Is it really necessary to do that? 

Yes, it is. 

Let me show you.  

 
It’s a podocarpus. 

It’s tall. 

It’s full. 

It’s boring. It was styled in a time when bonsai trees were taller. The vaunted 6:1 ratio that the bonsai elite quote as canon was not, just a short 20-30 years ago, the paradigm. Instead of quick taper and the fat, grotesque trunks in style today, bonsai artists grew tall, thin, elegant trees. Has the bonsai aesthetic changed so much? No, not really. 

Here, Let me introduce you to the blog of Michael Hagedorn  crataegus.com. He has the requisite short trees but, if you watch the video shot by Bonsaiempire.com you’ll be very surprised by the height of some of his works. And what’s funny, is that I wrote the part about tall elegant trees before I watched the video. I do, after all,  read Michael’s blog and am familiar with his trees. 

Another artist, Peter Warren, is developing an aesthetic along the same ideas. His website is saruyama.co.uk but his Blog,  and all its random, stream of consciousness prose, is his real achievement. He’s a Brit, and that makes a difference. 

What does this all have to do with our ugly podocarpus? 

I’m keeping it tall.  

 

But why did I call it boring if I wasn’t going to trunk chop it? 

And what’s with the title? What’s gonna happen to this poor tree? Well, I first need to find the front, cuz the one we have now just ain’t gonna work. And then to the operation. 

This front is kinda dynamic. It breaks a few rules. 

 
The root on the right is crossing over the front. It could work but the top of the tree doesn’t support the design if I use it.  A tree should lean towards the viewer when viewed from the front and I’d have to bury most of those roots if it was the front. 

This side is just awkward.

 

It looks a bit like a Pokemon.  

 Yeah, these thoughts go through my head as I work on trees. “Podotree! I choose you!”
I’m thinking a front around here somewhere.    
The branching works with this as the front.  Mostly. 

 
There are some dead roots, but I’d have gotten rid of them anyway. Yay for me! 

 Now to prune.  

   
Regular readers may have noticed the change of venue and background for the pics. I’m at Reggie Purdue’s house for his first Saturday Studygroup meeting of the Brevard bonsai club.  

   They were doing some serious bonsai. Here’s Reggie bending a buttonwood cascade.  
   There’s some serious force being applied there, he’s a chiropractor by trade. 
I only got this far at Reggie’s place, I was talking too much.  

 Basically, I trimmed back the foliage in the same way as the last podocarpus post, Podocarpus? Podo-crazy! And I jinned all the branches on the left side. Let’s retire to my nursery, I’ve had enough company.  

 And I can carve with impunity in my own space without worrying about making a mess.This was a serious trunch chop back in the day. 

 
Let’s see what I can do.  

  

  

 Just a regular drill and a drill bit. 

A roto-saw on my die grinder.  

    
 Basically, I reamed it out from the top and opened it up on the bottom, and created a hollow. 

   

Now to put some wire on it.  
 I need to do some thing with the roots. It’s not sitting in a round pot, even though from this angle it looks like it does.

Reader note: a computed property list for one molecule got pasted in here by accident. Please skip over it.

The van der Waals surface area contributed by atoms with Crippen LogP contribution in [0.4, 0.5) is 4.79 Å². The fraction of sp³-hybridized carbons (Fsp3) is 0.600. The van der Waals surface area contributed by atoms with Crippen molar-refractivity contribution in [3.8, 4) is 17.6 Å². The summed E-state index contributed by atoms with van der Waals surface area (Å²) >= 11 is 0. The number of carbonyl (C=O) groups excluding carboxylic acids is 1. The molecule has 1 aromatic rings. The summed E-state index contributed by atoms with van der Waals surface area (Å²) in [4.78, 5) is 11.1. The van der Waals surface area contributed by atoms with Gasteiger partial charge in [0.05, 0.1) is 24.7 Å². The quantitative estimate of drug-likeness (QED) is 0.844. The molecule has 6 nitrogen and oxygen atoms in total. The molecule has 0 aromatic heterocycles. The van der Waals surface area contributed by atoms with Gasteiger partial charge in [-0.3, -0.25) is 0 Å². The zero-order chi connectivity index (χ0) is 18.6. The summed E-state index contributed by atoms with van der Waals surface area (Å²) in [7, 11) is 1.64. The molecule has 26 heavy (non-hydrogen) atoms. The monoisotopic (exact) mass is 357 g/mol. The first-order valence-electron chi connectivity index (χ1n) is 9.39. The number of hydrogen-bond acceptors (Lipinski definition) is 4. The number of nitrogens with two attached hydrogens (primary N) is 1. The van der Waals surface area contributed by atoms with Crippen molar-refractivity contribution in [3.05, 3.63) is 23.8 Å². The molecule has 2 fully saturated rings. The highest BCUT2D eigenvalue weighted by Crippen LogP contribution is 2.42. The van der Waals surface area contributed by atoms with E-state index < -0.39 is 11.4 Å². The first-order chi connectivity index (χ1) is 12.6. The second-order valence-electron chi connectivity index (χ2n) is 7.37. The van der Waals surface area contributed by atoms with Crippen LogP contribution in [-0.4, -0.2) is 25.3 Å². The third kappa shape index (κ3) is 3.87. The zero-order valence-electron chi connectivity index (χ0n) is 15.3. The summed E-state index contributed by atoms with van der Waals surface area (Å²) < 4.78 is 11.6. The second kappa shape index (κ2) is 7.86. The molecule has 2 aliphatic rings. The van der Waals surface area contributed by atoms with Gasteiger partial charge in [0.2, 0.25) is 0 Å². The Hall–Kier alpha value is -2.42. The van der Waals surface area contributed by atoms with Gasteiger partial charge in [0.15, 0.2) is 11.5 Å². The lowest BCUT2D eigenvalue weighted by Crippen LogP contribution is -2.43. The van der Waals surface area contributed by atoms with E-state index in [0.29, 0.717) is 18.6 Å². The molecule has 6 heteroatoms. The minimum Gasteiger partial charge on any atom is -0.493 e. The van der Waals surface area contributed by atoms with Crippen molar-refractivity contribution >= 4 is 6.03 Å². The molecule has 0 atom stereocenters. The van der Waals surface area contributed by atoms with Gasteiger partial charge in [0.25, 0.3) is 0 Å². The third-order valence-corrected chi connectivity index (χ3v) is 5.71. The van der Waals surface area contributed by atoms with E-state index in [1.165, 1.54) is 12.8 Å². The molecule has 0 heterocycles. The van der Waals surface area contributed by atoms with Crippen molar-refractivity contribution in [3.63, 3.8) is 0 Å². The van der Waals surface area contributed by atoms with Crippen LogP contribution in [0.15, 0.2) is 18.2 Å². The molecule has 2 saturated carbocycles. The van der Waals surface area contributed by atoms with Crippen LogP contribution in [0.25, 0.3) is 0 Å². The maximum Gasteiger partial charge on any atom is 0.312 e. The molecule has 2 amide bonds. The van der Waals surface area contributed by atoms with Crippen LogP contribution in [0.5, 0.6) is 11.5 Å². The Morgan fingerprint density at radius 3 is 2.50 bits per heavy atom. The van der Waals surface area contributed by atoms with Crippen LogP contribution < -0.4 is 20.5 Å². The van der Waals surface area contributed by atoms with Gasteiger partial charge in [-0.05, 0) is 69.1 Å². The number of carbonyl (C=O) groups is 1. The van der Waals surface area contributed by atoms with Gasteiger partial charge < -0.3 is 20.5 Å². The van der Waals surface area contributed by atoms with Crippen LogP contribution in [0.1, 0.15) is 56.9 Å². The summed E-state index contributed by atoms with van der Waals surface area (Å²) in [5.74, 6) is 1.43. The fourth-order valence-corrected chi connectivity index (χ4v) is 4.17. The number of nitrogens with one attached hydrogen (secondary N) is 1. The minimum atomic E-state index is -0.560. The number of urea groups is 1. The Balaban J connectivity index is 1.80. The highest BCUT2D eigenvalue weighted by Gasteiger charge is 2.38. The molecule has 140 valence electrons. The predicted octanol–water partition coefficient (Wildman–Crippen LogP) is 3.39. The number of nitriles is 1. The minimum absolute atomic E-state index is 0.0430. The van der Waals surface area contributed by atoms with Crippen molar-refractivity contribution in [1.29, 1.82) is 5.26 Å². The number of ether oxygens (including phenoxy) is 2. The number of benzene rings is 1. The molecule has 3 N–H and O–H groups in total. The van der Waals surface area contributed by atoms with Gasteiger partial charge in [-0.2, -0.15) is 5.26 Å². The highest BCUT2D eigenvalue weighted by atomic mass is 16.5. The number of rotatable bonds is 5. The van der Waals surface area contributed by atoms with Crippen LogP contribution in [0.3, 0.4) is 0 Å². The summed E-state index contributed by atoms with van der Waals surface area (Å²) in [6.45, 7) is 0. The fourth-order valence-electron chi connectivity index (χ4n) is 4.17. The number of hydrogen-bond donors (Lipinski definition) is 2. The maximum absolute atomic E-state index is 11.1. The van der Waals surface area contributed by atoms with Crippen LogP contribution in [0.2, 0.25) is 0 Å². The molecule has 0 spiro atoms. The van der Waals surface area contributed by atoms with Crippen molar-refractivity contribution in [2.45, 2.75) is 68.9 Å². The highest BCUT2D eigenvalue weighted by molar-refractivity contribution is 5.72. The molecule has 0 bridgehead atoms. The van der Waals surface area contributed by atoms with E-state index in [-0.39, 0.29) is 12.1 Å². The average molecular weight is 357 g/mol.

See?  

 I need some courage…..

 ……. I think I need to move it in the pot. I think it’ll work, why? Cuz I’m a wizard……
a demon in disguise…
I know I’m a little early working the roots but the last three podos I’ve made pot adjustments to are thriving. I’m beginning to think that you can mess with their roots just like a tropical; by that I mean just as long as they are growing.  

 That wasn’t so bad, I didn’t have to remove much at all. 

Here’s the before pic: 

 
and the after: 

 

The tree looks precarious and damaged. Old. My goal, when showing it, is to have small, tight but sparse foliage to keep the tree looking like its teetering on the precipice of life and death. 

I’ll apply some lime sulfur in a month or so (for that one guy who will ask about it). I like the carved edge of the cambium/bark to begin healing before I paint the lime sulfur on. And, truth be told, I couldn’t finish the beer. Pumpkin and stout and a big bottle like that does not make for easy drinking. 

About adamaskwhy

Visual artist specializing in bonsai, mostly.
This entry was posted in carving, redesign, wiring and tagged , , , , , . Bookmark the permalink.

4 Responses to Is it really necessary to do that? 

  1. Joe caldwell says:

    I noticed that you mentioned rules when you were deciding on which is the front.

    What’s your thoughts on the handlebar branches as being a “bad” rule?

    Love your blog and read every post. Finally got the nads to post a comment.

    • adamaskwhy says:

      Bar branches or handlebar branches are not good for the horticultural reason that, as the branches thicken, you’ll develop a thickening called reverse or inverse taper.
      Stylistically, having two branches at the same spot tends to be boring and stops the eye from moving up the tree. It’s literally a visual stop. That’s why I killed off the several branches that were bars. When the dead branch is bleached white it’ll contrast with the living branch (hopefully, if not I’ll have to shorten them more)

  2. Teschio63 says:

    Questa pianta l’hai strapazzata per bene, ma ne aveva bisogno dopo una lunga siesta!! Mi piace il lavoro di jin sui rami e shari sul tronco che magicamente ha ripreso vita ed interesse. Io non sono ancora arrivato a queste lavorazioni di rami e tronco, più avanti ti chiederó delle cose su questa tecnica. By 💀💪🏾💀💪🏾

  3. Heather says:

    Your posts are so helpful! Thank you very much! I learn something new every time I read one.

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